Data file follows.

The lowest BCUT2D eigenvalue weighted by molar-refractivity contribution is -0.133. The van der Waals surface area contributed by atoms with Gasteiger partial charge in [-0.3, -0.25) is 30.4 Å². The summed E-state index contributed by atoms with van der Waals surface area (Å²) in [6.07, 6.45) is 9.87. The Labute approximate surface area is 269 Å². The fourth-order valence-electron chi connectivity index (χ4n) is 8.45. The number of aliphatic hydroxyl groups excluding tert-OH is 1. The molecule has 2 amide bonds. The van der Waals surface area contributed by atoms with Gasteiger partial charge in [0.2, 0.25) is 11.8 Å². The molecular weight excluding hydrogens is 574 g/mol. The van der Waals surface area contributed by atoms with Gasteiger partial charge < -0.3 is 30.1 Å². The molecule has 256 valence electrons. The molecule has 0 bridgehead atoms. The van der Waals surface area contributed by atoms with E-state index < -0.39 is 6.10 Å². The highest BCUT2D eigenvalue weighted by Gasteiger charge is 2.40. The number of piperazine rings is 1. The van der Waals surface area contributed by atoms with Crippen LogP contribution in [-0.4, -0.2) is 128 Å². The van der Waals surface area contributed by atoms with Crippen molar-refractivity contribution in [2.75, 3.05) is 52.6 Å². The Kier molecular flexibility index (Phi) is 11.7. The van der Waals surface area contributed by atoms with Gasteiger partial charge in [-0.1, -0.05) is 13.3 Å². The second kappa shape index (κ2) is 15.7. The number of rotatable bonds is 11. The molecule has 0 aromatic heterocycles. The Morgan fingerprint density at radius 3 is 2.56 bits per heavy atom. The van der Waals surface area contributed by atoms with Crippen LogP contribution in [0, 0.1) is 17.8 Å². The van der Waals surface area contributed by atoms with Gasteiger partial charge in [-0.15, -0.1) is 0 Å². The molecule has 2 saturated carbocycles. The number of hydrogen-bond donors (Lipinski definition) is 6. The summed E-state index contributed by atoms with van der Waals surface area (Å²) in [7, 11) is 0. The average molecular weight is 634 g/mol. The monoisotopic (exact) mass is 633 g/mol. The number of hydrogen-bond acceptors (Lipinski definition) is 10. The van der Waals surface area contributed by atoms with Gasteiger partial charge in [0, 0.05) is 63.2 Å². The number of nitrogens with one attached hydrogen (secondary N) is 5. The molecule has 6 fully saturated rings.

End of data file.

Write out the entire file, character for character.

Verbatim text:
The lowest BCUT2D eigenvalue weighted by molar-refractivity contribution is -0.133. The van der Waals surface area contributed by atoms with Gasteiger partial charge in [-0.3, -0.25) is 30.4 Å². The summed E-state index contributed by atoms with van der Waals surface area (Å²) in [6.07, 6.45) is 9.87. The Labute approximate surface area is 269 Å². The fourth-order valence-electron chi connectivity index (χ4n) is 8.45. The number of aliphatic hydroxyl groups excluding tert-OH is 1. The molecule has 2 amide bonds. The van der Waals surface area contributed by atoms with Gasteiger partial charge in [0.2, 0.25) is 11.8 Å². The molecular weight excluding hydrogens is 574 g/mol. The van der Waals surface area contributed by atoms with Gasteiger partial charge < -0.3 is 30.1 Å². The molecule has 256 valence electrons. The molecule has 0 bridgehead atoms. The van der Waals surface area contributed by atoms with E-state index < -0.39 is 6.10 Å². The highest BCUT2D eigenvalue weighted by Gasteiger charge is 2.40. The number of piperazine rings is 1. The van der Waals surface area contributed by atoms with Crippen LogP contribution in [-0.4, -0.2) is 128 Å². The van der Waals surface area contributed by atoms with Crippen molar-refractivity contribution in [2.75, 3.05) is 52.6 Å². The Kier molecular flexibility index (Phi) is 11.7. The van der Waals surface area contributed by atoms with Gasteiger partial charge in [-0.1, -0.05) is 13.3 Å². The second kappa shape index (κ2) is 15.7. The number of rotatable bonds is 11. The molecule has 0 aromatic heterocycles. The Morgan fingerprint density at radius 3 is 2.56 bits per heavy atom. The van der Waals surface area contributed by atoms with Crippen LogP contribution in [0, 0.1) is 17.8 Å². The van der Waals surface area contributed by atoms with Gasteiger partial charge in [-0.15, -0.1) is 0 Å². The molecule has 2 saturated carbocycles. The number of hydrogen-bond donors (Lipinski definition) is 6. The summed E-state index contributed by atoms with van der Waals surface area (Å²) in [7, 11) is 0. The average molecular weight is 634 g/mol. The monoisotopic (exact) mass is 633 g/mol. The number of hydrogen-bond acceptors (Lipinski definition) is 10. The van der Waals surface area contributed by atoms with Gasteiger partial charge in [0, 0.05) is 63.2 Å². The number of nitrogens with one attached hydrogen (secondary N) is 5. The molecule has 6 fully saturated rings.